May 9, 2023 Blackberry (Movie Review)
In 2013, filmmaker Matt Johnson released his debut feature film entitled The Dirties. A found footage film which told the story of the effect of high school bullying, since then he has been involved in several projects. Leading us to his newest film, BlackBerry, which tells a true-life story, rather than a fictional one. Set for release in theaters on May 12, 2023 via IFC Films, it is clear that Johnson has employed similar tactics with BlackBerry often watching like a found footage film with voyeuristic angles and handheld camera shots.
Adapted from Jacquie McNish and Sean Silcoff’s novel Losing the Signal: The Untold Story Behind the Extraordinary Rise and Spectacular Fall of BlackBerry, the film stars Jay Baruchel (Goon 2011, This is the End 2013) as Mike Lazaridis and Glenn Howerton (The Strangers 2008, It’s Always Sunny in Philadelphia series) as Jim Balsillie. The two mismatched entrepreneurs, shy and technically minded Mike and cutthroat businessman Jim, join forces to excel their innovative new phone to the top of the market. But with multiple money issues and the invention of the smartphone looming, one of the most successful ventures in the tech world soon finds itself under threat.
BlackBerry joins a slew of films which have given an insight into the inception of tech world giants. Almost everyone will have heard of the company and the product, many will have even owned a BlackBerry themselves, however not everyone will know the story behind the company. In that way, this is a fascinating insight into that.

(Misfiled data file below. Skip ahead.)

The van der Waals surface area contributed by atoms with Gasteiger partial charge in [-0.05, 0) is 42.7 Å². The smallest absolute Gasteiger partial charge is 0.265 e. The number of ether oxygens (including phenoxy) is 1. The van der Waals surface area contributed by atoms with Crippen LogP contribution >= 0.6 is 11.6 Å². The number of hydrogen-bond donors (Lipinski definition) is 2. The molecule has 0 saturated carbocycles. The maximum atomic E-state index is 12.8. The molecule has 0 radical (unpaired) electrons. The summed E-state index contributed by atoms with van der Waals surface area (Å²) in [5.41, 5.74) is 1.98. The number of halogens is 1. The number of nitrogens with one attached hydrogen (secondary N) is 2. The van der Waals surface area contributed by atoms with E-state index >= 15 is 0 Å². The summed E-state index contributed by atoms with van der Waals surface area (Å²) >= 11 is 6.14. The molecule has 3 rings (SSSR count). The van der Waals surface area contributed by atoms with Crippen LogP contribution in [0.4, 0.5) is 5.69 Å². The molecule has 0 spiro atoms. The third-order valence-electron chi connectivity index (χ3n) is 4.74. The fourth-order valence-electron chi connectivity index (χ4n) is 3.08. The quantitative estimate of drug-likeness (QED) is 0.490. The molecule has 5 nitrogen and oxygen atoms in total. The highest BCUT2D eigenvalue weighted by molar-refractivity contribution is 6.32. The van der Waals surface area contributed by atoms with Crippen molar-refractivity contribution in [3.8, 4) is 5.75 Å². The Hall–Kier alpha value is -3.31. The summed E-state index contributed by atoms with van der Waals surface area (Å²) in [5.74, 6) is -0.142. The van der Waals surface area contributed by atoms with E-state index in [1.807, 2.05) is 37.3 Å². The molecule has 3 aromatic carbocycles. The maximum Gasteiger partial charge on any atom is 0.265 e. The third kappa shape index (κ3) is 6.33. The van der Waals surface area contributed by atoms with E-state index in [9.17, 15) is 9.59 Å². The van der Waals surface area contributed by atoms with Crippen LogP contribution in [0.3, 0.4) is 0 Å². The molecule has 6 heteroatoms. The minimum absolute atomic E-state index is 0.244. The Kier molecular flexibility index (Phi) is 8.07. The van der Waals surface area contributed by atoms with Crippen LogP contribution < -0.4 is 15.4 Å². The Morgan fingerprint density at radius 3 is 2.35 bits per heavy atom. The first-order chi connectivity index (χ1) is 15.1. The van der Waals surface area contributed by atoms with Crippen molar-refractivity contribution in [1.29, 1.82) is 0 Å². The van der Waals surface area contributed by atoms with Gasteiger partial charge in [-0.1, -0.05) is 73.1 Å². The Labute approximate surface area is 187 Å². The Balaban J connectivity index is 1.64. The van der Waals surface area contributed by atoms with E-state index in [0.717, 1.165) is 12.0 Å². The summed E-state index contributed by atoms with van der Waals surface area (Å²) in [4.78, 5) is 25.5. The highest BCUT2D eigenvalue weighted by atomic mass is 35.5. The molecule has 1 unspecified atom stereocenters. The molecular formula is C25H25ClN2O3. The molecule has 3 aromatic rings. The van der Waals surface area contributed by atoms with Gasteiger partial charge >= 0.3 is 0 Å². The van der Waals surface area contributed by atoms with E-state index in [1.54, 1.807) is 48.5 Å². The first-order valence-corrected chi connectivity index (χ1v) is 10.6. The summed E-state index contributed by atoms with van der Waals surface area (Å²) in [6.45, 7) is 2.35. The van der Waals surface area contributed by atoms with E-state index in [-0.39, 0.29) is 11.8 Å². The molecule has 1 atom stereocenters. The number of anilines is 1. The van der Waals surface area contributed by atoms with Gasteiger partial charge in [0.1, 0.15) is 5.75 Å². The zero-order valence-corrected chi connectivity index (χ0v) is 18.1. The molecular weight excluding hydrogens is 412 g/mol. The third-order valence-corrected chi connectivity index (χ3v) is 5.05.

Whilst BlackBerry is a Drama, it employs the use of comedy throughout. Johnson himself opts to play RIM co-founder Doug Fregin as a bandana wearing goofball, a guy more concerned with work movie nights than hitting deadlines. The rest of the RIM team appear to be assembled of stereotypical geeks who spend an inordinate amount of time playing video games and jamming up the phone line whilst they browse the internet.
Baruchel is at once both an odd choice and a perfect choice for Lazaridis. He is utterly believable as the more softly spoken of the two entrepreneurs and as a tech genius. Yet the more silver his hair gets, the more baby faced he looks. The real standout is Howerton as Balsillie who is the ruthless, driving force never taking no for an answer and who is happy to scream at anyone as long as he gets what he wants.
Though BlackBerry is often funny, and sometimes it even feels like a mockumentary, it does eventually evolve into a more serious film. As the smartphone comes to light, the team behind BlackBerry are forced to try and keep up but how can they? There is something quite sobering about watching an excitable, innovative team morph into a corporate depression. If anything, this is a film that reminds us how nothing lasts forever no matter how revolutionary it may seem or how much effort, work and time we put into it. That is why Cryptic Rock gives Blackberry 3.5 out of 5 stars.